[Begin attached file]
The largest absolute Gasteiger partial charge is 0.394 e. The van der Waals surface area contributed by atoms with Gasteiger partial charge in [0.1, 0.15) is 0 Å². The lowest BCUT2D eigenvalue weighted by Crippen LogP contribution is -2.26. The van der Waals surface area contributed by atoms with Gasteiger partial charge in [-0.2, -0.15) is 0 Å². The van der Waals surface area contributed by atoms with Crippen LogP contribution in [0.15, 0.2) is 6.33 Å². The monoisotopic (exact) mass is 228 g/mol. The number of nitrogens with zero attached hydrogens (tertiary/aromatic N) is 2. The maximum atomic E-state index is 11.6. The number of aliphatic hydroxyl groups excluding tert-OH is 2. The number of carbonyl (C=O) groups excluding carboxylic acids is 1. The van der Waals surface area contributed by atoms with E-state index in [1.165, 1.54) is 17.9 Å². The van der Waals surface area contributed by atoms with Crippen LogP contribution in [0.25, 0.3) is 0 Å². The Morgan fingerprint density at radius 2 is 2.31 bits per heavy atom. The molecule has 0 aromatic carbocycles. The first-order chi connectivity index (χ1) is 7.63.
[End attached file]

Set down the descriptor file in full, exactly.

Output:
The largest absolute Gasteiger partial charge is 0.394 e. The van der Waals surface area contributed by atoms with Gasteiger partial charge in [0.1, 0.15) is 0 Å². The lowest BCUT2D eigenvalue weighted by Crippen LogP contribution is -2.26. The van der Waals surface area contributed by atoms with Gasteiger partial charge in [-0.2, -0.15) is 0 Å². The van der Waals surface area contributed by atoms with Crippen LogP contribution in [0.15, 0.2) is 6.33 Å². The monoisotopic (exact) mass is 228 g/mol. The number of nitrogens with zero attached hydrogens (tertiary/aromatic N) is 2. The maximum atomic E-state index is 11.6. The number of aliphatic hydroxyl groups excluding tert-OH is 2. The number of carbonyl (C=O) groups excluding carboxylic acids is 1. The van der Waals surface area contributed by atoms with E-state index in [1.165, 1.54) is 17.9 Å². The van der Waals surface area contributed by atoms with Crippen LogP contribution in [0.25, 0.3) is 0 Å². The Morgan fingerprint density at radius 2 is 2.31 bits per heavy atom. The molecule has 0 aromatic carbocycles. The first-order chi connectivity index (χ1) is 7.63.